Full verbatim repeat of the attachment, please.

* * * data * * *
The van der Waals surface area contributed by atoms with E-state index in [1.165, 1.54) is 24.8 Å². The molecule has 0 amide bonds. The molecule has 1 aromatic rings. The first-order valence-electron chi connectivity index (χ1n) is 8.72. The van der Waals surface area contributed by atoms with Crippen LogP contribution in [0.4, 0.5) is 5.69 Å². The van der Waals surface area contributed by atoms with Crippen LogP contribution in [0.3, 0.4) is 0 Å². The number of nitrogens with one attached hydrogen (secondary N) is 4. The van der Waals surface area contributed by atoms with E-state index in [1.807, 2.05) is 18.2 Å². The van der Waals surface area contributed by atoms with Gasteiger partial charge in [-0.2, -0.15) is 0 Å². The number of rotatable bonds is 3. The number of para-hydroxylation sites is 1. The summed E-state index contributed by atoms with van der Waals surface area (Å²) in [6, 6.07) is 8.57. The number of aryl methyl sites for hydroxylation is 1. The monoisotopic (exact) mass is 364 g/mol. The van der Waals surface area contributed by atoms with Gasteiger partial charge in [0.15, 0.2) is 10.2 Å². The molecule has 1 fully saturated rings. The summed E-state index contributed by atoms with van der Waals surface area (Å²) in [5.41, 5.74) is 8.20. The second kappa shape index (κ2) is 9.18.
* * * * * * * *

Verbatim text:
The van der Waals surface area contributed by atoms with E-state index in [1.165, 1.54) is 24.8 Å². The molecule has 0 amide bonds. The molecule has 1 aromatic rings. The first-order valence-electron chi connectivity index (χ1n) is 8.72. The van der Waals surface area contributed by atoms with Crippen LogP contribution in [0.4, 0.5) is 5.69 Å². The van der Waals surface area contributed by atoms with Crippen LogP contribution in [0.3, 0.4) is 0 Å². The number of nitrogens with one attached hydrogen (secondary N) is 4. The van der Waals surface area contributed by atoms with E-state index in [1.807, 2.05) is 18.2 Å². The van der Waals surface area contributed by atoms with Gasteiger partial charge in [-0.2, -0.15) is 0 Å². The number of rotatable bonds is 3. The number of para-hydroxylation sites is 1. The summed E-state index contributed by atoms with van der Waals surface area (Å²) in [6, 6.07) is 8.57. The number of aryl methyl sites for hydroxylation is 1. The monoisotopic (exact) mass is 364 g/mol. The van der Waals surface area contributed by atoms with Gasteiger partial charge in [0.15, 0.2) is 10.2 Å². The molecule has 1 fully saturated rings. The summed E-state index contributed by atoms with van der Waals surface area (Å²) in [5.41, 5.74) is 8.20. The second kappa shape index (κ2) is 9.18.